Dominic Jones’ Dominant Jewels



Londoner Dominic Jones has risen fast since launching his debut jewelry collection last year (with some help from model/It-girl Alice Dellal): his work has featured on the cover of Harper’s Bazaar, praised by Anna Wintour, won two British Fashion Council New Generation Awards, and graced the necks, wrists, and waists of everyone from Vivienne Westwood to Beyoncé to the models in Thierry Mugler’s Autumn/Winter 2010 runway show. His new collection features Jones’ familiar toughness, but brings the edge through space-age angularity rather than through references to nature, as with his previous two collections. We caught up with Jones recently via e-mail.

ARIELLA GOGOL: What inspired you to start your jewelry collection in spring 2009?

DOMINIC JONES: After I left University, I tried my hand a lot of different things, as I had kind of fallen out of love with jewelry. After a few years of trying my hand in other paths, I’d worked out that I needed to be my own boss, and that my talent and passion was with jewelry.
I started by making a few pieces from my kitchen at home, and the reaction was amazing.

GOGOL: Your website refers to your pieces as “nature inspired,” but it seems like they also have a tough urbanity. Does nightlife play a role in your design aesthetic?

JONES: My first and second collections are directly referencing nature. I think there is an elegance and balance to design in nature that is the starting point for creating something of beauty. But with my third collection, I consciously tried to avoid those references, as I would hate the idea of being defined by anything other than my own aesthetic.

GOGOL: You’ve also initiated some new techniques this time around.

JONES: With this collection, I started by looking at the techniques in which I work, and the idea that they are almost identical to sculpture, only scaled down. My grandfather was a wood carver, and at a young age, I learned about working in three dimensions, and learning about the works of sculptors like Barber Hepworth, Henry Moore, and Andy Goldsworthy. I started to look at the forms and shapes that were used by sculptors in and around the Art Deco period. It was that aesthetic that influenced the curves and lines I used in this collection.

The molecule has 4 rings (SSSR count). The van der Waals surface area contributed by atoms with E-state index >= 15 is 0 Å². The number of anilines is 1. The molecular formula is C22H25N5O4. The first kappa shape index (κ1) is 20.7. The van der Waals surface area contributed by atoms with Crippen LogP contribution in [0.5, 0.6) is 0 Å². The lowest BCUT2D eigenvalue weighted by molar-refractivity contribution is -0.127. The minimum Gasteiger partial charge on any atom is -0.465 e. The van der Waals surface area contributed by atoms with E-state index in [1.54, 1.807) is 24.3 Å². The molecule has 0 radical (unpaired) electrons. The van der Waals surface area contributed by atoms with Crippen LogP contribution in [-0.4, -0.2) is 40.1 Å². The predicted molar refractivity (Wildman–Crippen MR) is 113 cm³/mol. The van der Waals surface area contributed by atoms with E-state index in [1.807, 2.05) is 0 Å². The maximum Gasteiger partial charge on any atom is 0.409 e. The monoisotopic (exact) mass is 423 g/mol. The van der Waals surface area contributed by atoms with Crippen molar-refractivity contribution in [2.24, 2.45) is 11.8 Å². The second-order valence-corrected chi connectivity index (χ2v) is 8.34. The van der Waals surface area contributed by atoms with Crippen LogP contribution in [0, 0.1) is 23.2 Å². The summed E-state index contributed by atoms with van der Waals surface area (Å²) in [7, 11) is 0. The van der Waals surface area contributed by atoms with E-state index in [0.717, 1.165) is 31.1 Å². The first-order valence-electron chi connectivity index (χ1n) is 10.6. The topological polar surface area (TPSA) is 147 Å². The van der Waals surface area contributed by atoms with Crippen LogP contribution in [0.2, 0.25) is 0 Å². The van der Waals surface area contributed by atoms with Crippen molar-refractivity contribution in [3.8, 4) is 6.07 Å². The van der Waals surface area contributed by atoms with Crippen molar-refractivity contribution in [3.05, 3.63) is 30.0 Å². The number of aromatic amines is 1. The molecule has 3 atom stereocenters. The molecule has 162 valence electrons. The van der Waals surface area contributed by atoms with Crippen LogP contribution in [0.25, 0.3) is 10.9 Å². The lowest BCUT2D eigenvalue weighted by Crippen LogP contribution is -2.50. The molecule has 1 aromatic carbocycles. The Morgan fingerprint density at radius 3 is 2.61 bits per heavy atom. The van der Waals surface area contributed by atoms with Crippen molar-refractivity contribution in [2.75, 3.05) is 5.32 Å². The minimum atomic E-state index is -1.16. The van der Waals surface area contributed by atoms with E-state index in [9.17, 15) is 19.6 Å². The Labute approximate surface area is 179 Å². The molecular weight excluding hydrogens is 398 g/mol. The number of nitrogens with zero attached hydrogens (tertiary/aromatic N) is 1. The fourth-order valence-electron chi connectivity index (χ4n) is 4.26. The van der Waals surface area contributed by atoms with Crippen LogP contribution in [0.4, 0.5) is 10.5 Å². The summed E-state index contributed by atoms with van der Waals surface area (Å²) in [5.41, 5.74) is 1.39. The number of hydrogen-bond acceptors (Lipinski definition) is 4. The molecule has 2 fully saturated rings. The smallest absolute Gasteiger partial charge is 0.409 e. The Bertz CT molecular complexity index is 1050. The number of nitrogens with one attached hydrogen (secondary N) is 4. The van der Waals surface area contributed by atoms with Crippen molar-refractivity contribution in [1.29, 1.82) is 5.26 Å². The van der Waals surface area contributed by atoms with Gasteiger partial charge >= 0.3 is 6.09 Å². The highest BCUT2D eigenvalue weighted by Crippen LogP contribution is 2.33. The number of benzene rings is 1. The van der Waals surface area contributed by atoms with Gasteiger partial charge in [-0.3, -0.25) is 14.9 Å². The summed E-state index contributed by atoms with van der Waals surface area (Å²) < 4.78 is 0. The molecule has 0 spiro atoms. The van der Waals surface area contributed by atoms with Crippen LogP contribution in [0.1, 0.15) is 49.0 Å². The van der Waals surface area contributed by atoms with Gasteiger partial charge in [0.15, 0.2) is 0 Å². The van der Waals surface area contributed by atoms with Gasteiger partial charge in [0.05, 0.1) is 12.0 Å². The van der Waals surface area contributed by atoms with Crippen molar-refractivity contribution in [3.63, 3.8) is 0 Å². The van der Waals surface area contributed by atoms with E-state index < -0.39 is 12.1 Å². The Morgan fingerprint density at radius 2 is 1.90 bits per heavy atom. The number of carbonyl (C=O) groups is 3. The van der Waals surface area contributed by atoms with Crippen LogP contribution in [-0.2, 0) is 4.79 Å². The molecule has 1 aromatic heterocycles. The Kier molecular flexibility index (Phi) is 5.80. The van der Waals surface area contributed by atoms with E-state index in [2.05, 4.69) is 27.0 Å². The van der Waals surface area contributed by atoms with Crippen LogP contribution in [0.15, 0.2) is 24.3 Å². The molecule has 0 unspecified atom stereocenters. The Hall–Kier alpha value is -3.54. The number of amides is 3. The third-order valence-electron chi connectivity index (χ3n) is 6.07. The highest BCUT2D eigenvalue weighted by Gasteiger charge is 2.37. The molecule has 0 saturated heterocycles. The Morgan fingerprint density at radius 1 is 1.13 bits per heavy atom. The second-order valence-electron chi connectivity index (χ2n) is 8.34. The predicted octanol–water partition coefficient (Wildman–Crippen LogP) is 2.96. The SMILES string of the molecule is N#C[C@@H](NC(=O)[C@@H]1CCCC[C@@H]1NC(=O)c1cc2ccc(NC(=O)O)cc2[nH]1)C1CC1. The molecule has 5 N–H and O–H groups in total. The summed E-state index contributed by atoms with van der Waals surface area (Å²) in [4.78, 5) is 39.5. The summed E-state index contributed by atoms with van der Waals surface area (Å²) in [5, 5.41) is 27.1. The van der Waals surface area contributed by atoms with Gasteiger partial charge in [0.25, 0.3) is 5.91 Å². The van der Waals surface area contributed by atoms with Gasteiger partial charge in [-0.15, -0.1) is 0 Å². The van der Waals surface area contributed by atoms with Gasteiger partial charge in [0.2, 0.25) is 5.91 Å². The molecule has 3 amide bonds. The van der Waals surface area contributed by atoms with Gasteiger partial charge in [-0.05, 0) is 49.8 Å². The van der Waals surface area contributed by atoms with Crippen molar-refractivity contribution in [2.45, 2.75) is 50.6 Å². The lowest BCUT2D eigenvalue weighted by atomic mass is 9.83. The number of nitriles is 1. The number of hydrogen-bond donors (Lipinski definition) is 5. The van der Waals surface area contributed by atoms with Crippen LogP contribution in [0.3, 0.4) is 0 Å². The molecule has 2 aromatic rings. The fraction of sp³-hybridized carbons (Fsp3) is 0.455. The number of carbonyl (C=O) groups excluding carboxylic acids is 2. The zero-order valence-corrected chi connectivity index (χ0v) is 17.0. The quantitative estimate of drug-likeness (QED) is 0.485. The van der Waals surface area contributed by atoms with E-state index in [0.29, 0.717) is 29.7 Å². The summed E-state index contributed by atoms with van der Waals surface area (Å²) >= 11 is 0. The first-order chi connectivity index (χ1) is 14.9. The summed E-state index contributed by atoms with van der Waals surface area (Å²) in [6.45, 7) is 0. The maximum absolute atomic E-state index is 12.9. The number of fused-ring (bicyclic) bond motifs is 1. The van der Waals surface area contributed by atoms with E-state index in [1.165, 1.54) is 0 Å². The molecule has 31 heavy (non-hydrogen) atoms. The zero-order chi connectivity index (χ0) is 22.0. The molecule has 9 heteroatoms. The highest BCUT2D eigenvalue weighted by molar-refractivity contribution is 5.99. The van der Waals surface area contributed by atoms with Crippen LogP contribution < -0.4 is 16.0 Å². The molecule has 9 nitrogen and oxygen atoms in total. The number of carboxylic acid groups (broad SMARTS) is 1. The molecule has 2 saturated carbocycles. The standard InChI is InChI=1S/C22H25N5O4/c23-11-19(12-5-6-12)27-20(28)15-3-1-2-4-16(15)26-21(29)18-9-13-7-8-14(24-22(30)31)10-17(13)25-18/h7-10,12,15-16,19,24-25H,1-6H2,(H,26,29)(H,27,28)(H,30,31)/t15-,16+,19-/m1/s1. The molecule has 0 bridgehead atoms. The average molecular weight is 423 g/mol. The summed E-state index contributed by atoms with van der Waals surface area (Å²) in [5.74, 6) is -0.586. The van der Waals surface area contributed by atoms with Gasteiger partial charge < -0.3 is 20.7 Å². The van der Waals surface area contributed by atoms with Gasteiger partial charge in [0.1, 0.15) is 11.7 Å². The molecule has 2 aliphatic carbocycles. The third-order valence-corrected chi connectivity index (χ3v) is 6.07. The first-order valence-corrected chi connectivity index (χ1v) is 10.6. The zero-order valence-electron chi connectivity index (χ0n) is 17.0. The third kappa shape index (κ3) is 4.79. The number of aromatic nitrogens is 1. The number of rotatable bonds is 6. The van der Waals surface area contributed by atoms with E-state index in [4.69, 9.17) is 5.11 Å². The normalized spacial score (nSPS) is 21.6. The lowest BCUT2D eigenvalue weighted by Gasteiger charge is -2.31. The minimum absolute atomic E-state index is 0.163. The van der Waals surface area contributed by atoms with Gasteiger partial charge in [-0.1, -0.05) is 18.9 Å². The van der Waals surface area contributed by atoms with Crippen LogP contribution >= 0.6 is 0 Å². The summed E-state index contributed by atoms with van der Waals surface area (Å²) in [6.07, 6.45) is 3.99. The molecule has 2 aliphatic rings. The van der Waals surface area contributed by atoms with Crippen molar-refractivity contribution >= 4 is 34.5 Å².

GOGOL: Has nightlife affected the way you put looks together?

JONES: Nightlife is something I don’t think directly affects my designs, but it’s a great tool for me, growing up in London. Nearly all my friends, I have made through going out, and it has been amazing growing with people of a like mind and watching people go on and succeed, it is hugely inspiring.

GOGOL: How did you come to know Alice Dellal?

JONES: I’ve known Alice for around six years. We met at one of the early !WoWoW! parties. She used take photos of a band called the Ludes that used to live with the !WoWoW! group, and I got involved with them. Alice and I clicked, we stayed friends, and saw each other around all the time, and we became really close. When she saw my jewelry, she loved it straight away. In fact, she was he first person other than me to own a piece. When she saw that I was struggling to keep up with it all, she stepped up and said she wanted to turn it into a proper company. So she invested in me, and we’ve not looked back since!


GOGOL: What was the biggest challenge to accessorizing the Thierry Mugler show?

JONES: The biggest challenge was the time scale, as it was quite late in the day that they contacted me. It came about because Sophia Neophitou had just used my jewelry for the cover Harper’s Bazaar and had it in mind for the Mugler show, which she was styling and wanted to use the collection, but requested it be remade in black. I had to re-make a set of my thorn earrings larger, and get them plated in black gold, all in a week and a half. I was of course more than happy to do it, as Thierry Mugler is up there as one of my favorite designers.

GOGOL: What are you working on now? I hear you are traveling shortly.

JONES: I have been working with the World Land Trust for the last year, and I have an upcoming project with them that is a follow-on from the Emeralds for Elephants exhibition and auction, in which my piece raised £32,000 for the charity. We are going to India in December to visit and work on the projects that the money was raised for.  

GOGOL: What are the challenges of designing in your mid-20s?

JONES: The design and creative side is not a problem, but learning how to run a company as a young creative has been challenging. There is so much more on the business side than I ever considered when I first started making jewelry in my kitchen. It has been a challenge keeping up with the company’s success, and I have had to learn from my and others’ mistakes as I go.